Income Inequality Emerges As Key Topic To Avoid In 2014 Elections

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Area Man Nervously Asks Girlfriend If She’ll Settle

WASHINGTON—Visibly anxious after bringing his longtime girlfriend to local pub The Bier Baron, area man Noel Johnson reportedly got down on one knee Friday and finally mustered the courage to ask Amanda Spaid whether she was willing to settle for hi...

Bodybuilder's Veins Now Outside Of His Skin

A poll finds 56% of voters think the country is better off than it was 4 eons ago, a brutally honest new Revlon ad campaign reminds customers you can’t change who you are, and a bodybuilder’s veins are now outside of his skin.

McDonald’s Testing Do-It-Yourself Seasoned Fries

McDonald’s confirmed they’re testing do-it-yourself seasoned french fries, which customers assemble by pouring packets of flavoring onto the fries in a special mixing bag, a concept that was introduced by Burger King in 2002 and failed.

Bus Rider Acting Like Fight Not Happening 4 Feet Away

CHICAGO—Steadfastly staring at his iPhone screen as the shouting grew louder, local man Kyle Rankin spent his bus ride Friday morning acting as if a rapidly escalating argument between two passengers was not happening directly across the aisle from ...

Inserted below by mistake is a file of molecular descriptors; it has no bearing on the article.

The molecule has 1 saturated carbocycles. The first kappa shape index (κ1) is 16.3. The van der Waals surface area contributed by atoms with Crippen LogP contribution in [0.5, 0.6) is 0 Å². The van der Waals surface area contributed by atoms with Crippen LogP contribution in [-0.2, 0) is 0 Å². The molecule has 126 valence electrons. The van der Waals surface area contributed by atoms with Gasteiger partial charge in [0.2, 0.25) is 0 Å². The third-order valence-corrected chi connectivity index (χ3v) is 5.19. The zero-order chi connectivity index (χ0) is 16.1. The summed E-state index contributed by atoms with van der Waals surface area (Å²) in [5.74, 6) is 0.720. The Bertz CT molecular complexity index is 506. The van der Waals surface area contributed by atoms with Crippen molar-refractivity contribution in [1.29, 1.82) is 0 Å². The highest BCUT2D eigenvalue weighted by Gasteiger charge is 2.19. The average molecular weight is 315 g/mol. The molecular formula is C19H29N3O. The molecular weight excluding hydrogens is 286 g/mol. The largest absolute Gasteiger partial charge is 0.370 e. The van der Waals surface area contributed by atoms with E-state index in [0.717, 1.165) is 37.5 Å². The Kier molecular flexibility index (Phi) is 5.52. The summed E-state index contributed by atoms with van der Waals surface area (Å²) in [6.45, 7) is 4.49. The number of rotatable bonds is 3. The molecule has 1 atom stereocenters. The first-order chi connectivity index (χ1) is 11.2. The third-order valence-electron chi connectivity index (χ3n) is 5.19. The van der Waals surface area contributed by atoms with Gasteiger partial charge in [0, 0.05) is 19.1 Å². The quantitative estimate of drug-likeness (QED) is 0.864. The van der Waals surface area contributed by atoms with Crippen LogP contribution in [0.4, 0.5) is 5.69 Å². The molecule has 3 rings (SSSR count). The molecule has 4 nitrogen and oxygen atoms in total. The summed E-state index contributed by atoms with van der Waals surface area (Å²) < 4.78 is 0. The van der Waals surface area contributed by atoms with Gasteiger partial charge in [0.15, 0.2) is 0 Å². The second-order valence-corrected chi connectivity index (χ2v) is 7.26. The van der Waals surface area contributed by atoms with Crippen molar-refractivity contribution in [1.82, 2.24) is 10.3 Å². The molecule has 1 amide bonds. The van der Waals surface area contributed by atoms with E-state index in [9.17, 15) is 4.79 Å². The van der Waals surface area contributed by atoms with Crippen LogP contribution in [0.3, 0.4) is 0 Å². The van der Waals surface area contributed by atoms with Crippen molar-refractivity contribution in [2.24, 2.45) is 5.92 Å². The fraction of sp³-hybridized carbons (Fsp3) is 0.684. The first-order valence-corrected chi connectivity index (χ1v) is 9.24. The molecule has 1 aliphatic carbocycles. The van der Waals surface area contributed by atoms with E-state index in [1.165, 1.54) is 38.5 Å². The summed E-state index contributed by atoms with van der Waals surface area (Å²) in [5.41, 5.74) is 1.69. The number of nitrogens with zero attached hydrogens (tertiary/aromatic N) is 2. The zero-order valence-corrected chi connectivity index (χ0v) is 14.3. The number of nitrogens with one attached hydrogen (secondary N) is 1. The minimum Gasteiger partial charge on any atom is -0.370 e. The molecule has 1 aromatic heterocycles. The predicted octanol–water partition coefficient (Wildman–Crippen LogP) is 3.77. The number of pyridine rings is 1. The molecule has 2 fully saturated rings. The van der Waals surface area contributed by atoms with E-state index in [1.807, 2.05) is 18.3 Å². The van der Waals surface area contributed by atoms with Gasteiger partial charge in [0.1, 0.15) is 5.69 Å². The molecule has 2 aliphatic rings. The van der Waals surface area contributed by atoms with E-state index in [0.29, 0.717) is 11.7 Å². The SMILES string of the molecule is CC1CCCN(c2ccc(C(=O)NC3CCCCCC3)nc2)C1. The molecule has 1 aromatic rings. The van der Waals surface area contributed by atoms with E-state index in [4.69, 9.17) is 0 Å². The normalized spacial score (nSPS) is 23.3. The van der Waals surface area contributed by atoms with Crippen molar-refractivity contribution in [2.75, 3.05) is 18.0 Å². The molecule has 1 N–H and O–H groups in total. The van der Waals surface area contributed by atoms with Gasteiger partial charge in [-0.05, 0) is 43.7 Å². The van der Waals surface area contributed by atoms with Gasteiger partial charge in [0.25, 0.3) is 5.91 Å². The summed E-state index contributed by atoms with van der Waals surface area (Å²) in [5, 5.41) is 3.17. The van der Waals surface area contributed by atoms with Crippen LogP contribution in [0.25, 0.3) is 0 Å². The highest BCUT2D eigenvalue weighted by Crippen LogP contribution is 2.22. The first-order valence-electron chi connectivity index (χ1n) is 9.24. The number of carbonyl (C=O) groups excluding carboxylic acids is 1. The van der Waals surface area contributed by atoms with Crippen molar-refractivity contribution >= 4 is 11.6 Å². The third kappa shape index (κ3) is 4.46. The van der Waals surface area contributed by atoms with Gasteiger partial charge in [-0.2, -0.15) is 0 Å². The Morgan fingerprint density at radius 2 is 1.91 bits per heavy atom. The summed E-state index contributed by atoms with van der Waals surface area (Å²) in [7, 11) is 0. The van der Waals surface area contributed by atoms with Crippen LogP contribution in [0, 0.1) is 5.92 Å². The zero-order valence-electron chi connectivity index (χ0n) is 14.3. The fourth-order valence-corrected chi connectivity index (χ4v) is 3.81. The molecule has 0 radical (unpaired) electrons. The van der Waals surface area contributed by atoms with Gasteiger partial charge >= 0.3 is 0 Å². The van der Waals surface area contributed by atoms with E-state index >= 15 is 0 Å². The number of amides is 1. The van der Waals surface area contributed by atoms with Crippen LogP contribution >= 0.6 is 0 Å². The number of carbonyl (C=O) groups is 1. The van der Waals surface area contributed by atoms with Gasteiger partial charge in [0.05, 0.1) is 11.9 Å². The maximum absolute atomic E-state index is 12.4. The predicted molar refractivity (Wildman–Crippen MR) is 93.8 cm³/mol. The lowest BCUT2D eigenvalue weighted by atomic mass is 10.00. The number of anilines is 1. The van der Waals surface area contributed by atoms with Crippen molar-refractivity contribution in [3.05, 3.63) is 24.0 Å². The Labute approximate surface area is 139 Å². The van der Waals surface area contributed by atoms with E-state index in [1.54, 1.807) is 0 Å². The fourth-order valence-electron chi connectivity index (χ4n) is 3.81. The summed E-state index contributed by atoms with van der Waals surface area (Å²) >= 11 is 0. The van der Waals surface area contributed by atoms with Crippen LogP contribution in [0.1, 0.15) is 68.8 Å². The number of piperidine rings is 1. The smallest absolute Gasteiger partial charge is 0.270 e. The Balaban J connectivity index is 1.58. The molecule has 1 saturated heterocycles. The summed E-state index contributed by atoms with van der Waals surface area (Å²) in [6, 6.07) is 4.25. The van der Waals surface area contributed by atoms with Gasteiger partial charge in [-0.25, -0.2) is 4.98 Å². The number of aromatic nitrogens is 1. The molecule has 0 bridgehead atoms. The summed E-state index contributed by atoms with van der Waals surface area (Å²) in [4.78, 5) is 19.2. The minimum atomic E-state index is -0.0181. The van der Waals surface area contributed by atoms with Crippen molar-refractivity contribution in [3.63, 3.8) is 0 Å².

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Income Inequality Emerges As Key Topic To Avoid In 2014 Elections

WASHINGTON—Citing the recent failure to increase the federal minimum wage and the continuing struggles of the country’s shrinking middle class, political strategists reported Monday that income inequality has emerged as the most important topic for politicians to avoid in this year’s upcoming elections. “The well-documented and steadily increasing gap between the rich and poor has come to the fore as the hot-button issue that all congressional candidates will be dodging at town halls, in televised debates, and at voter meet-and-greets in 2014,” said political analyst Rebecca Diemer, noting that both Democrats and Republicans were already holding meetings with top aides and focus groups to strategize the best way to brush aside the subject before they hit the campaign trail. “Come November, voters are going to have a lot of questions about economic disparity, taxes, CEO pay, and public welfare programs, which candidates are going to have to be prepared to address with noncommittal and completely insubstantial answers no more than one sentence long. It’s going to be a subject you’ll hear candidates divert from over and over again right up until Election Day.” Diemer added that immigration had also surfaced as the leading issue for candidates to completely forget about once they are elected.

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